On August 29, 2012, a federal district judge in the Western District of Wisconsin determined that the Freedom from Religion Foundation (FFRF) and several members of its key leadership have standing to challenge the constitutionality of Internal Revenue Code Section 107, which allows ministers of the gospel to exclude a limited amount from their taxable income each year for qualified housing expenses. The long-standing housing exclusion is a vital tax benefit for the countless members of clergy across America who serve small congregations, are modestly compensated, and use the exclusion to make ends meet.
The Wisconsin case is the latest in a series of challenges brought by FFRF to the ministers’ housing exclusion. After unsuccessful attempts in the past, including obstacles based on standing, FFRF altered the compensation structures of its leadership to include a housing allowance. To have the required standing to challenge the housing exclusion, FFRF and its leaders needed to show that they “suffered an injury in fact that is fairly traceable to the [government’s] action and capable of being redressed by a favorable decision from the court.” Because FFRF is a non-theistic organization, its leaders are not “ministers of the gospel” and therefore cannot qualify for Section 107’s housing exclusion. FFRF claims this treatment under the Code is unconstitutional and discriminatory.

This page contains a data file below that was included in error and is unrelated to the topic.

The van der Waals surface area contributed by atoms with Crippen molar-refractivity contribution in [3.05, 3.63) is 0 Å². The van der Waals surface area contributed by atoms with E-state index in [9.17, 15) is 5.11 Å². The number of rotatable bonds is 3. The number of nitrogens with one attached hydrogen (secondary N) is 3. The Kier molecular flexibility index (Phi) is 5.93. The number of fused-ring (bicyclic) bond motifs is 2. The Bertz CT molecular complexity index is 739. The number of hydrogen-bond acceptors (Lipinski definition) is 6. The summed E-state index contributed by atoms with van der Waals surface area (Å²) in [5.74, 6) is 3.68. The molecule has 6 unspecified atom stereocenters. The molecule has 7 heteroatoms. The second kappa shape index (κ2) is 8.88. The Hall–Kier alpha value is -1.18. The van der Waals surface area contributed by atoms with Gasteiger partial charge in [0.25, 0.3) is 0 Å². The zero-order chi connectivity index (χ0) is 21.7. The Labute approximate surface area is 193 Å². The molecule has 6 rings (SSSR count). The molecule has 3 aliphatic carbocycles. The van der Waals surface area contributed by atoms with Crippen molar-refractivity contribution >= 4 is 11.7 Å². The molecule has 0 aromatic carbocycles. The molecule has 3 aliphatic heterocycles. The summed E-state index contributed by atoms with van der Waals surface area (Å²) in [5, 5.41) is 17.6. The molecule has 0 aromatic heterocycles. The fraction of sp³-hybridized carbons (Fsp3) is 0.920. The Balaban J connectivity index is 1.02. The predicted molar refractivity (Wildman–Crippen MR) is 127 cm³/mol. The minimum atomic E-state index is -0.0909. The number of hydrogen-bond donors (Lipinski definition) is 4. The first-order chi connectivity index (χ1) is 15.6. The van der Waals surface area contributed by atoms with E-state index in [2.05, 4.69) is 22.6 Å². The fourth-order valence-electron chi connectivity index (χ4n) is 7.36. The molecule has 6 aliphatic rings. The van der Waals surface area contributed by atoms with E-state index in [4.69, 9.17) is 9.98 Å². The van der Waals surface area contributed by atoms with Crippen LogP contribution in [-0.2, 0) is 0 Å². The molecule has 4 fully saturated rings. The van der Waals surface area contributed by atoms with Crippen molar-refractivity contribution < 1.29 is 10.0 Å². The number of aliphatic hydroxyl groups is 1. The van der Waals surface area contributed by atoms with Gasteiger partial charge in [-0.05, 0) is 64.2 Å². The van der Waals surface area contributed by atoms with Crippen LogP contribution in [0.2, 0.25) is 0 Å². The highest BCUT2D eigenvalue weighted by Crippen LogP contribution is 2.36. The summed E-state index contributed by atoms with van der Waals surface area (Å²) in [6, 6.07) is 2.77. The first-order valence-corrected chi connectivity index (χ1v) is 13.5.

Overcoming the standing hurdle only clears the way for FFRF to have its challenge heard in federal court. The case will soon be scheduled for a hearing on the merits where the district court must decide if Section 107 violates the U.S. Constitution. Whatever the result, it is likely that the case will not end in the district court and will be subject to further litigation and appeal.